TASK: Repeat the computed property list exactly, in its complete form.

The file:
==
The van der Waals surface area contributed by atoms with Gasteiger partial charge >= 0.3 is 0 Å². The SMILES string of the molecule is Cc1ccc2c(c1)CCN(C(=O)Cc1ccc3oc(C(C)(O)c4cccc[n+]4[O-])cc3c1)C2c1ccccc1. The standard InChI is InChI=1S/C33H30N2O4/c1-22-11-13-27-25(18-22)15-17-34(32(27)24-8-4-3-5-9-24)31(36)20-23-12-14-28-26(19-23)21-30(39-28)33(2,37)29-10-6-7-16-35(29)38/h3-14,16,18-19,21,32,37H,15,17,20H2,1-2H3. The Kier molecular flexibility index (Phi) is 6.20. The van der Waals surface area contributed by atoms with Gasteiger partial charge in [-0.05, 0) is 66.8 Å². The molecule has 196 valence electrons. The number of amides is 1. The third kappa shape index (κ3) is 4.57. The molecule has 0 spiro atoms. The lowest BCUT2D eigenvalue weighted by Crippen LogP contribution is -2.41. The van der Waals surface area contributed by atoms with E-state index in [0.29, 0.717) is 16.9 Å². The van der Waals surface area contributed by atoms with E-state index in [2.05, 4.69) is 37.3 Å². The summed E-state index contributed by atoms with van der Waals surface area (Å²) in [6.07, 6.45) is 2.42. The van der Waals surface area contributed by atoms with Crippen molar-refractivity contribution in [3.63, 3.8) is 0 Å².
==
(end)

The van der Waals surface area contributed by atoms with Gasteiger partial charge >= 0.3 is 0 Å². The SMILES string of the molecule is Cc1ccc2c(c1)CCN(C(=O)Cc1ccc3oc(C(C)(O)c4cccc[n+]4[O-])cc3c1)C2c1ccccc1. The standard InChI is InChI=1S/C33H30N2O4/c1-22-11-13-27-25(18-22)15-17-34(32(27)24-8-4-3-5-9-24)31(36)20-23-12-14-28-26(19-23)21-30(39-28)33(2,37)29-10-6-7-16-35(29)38/h3-14,16,18-19,21,32,37H,15,17,20H2,1-2H3. The Kier molecular flexibility index (Phi) is 6.20. The van der Waals surface area contributed by atoms with Gasteiger partial charge in [-0.05, 0) is 66.8 Å². The molecule has 196 valence electrons. The number of amides is 1. The third kappa shape index (κ3) is 4.57. The molecule has 0 spiro atoms. The lowest BCUT2D eigenvalue weighted by Crippen LogP contribution is -2.41. The van der Waals surface area contributed by atoms with E-state index in [0.29, 0.717) is 16.9 Å². The van der Waals surface area contributed by atoms with E-state index in [2.05, 4.69) is 37.3 Å². The summed E-state index contributed by atoms with van der Waals surface area (Å²) in [6.07, 6.45) is 2.42. The van der Waals surface area contributed by atoms with Crippen molar-refractivity contribution in [3.63, 3.8) is 0 Å².